I had a single player free-to-play (gratis, but not libre) game on my phone a couple years ago. It has no in-app purchases; AFAICT it's completely funded by ads. One feature of it is that you can get free "coins" every hour. One time I decided to run a packet sniffer on my phone's network traffic just out of curiosity, and saw that every time I open that game, it makes an unencrypted HTTP request to the developer's server, and the server sends back the UNIX time. I set up a fake server on my LAN that increments by one hour every time it is requested, regardless of how much time actually passes, and used a custom DNS server to make the app's requests go to my spoofed server. After I did this, the app let me get free coins whenever I wanted. Was this legal? I didn't modify the app code or hack the developer's server; I just reverse engineered the app's communication with the server and set up a spoofed server on my LAN.


1 Answer 1


They could take you to court for loss of income - since you were gaining coins for free instead of paying for them (essentially theft)

In the UK it actually falls under Theft as you dishonestly appropriated goods which did not rightfully belong.

Would someone chase you up on this... probably not. I'd say you're safe.

  • 1
    You can't buy the coins. The only way to get them is by playing the game for free. You get a few in the course of normal gameplay, and every hour it gives you more. All my "hack" did was make the app "think" an hour had passed when it actually had not.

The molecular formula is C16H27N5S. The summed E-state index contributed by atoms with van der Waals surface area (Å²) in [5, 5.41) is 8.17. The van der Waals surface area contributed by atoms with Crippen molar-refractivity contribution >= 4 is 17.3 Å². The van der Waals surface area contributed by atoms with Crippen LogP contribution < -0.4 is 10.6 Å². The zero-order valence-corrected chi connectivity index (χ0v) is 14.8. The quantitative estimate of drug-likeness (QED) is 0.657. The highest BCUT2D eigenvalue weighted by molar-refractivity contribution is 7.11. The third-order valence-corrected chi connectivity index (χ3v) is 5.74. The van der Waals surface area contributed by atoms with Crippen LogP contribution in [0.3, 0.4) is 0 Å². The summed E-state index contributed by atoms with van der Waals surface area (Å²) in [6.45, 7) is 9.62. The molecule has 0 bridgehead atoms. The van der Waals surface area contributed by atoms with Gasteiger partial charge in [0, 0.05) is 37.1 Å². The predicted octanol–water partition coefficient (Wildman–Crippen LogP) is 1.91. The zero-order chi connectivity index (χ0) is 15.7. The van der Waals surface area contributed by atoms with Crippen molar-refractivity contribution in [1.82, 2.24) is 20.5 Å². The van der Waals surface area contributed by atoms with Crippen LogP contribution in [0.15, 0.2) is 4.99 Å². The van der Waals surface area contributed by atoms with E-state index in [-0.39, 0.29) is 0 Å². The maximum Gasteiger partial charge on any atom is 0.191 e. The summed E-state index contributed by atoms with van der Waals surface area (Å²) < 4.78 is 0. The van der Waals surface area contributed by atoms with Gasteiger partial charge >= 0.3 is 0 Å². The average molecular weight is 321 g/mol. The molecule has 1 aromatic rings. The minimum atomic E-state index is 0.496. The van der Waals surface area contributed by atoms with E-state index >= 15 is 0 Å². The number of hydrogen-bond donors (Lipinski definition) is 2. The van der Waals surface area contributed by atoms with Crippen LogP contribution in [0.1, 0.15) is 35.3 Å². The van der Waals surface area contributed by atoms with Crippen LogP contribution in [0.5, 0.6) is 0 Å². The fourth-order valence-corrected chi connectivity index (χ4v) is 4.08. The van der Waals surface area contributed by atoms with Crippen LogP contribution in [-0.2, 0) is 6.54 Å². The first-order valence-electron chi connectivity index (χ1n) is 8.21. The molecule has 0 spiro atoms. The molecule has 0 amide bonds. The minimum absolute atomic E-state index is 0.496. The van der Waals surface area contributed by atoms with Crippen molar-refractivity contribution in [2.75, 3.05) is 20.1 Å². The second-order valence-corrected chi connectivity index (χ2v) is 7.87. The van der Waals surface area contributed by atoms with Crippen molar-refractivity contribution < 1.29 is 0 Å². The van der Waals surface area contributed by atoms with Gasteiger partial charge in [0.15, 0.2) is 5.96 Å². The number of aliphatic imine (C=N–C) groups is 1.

– Someone
    May 11, 2022 at 16:38
  • 1
    Apologies - in that case then no, I wouldn't say it's illegal. They aren't loosing out on anything. No loss of business.
    – bce
    May 11, 2022 at 16:43
  • Does it really work this way? Your software is "invited" onto my phone and runs there with my permission under my physical control. I decide that instead of running your software I would rather run a modified copy of your software, OR I would rather run your software on a modified phone. That is perhaps a copyright violation in many circumstances - or hacking under the CFAA - but theft?! Even if you had to buy the coins, would it really be theft to modify something you own, in order to avoid paying money? Does installing the software constitute a contract to not use it without paying?
    – user253751
    May 11, 2022 at 17:29
  • Nice, there is loss of business. You can get the game for free, but can only play say half an hour a day. If you want to play, you need to pay money.
    – gnasher729
    May 13, 2022 at 12:46

You must log in to answer this question.

Not the answer you're looking for? Browse other questions tagged .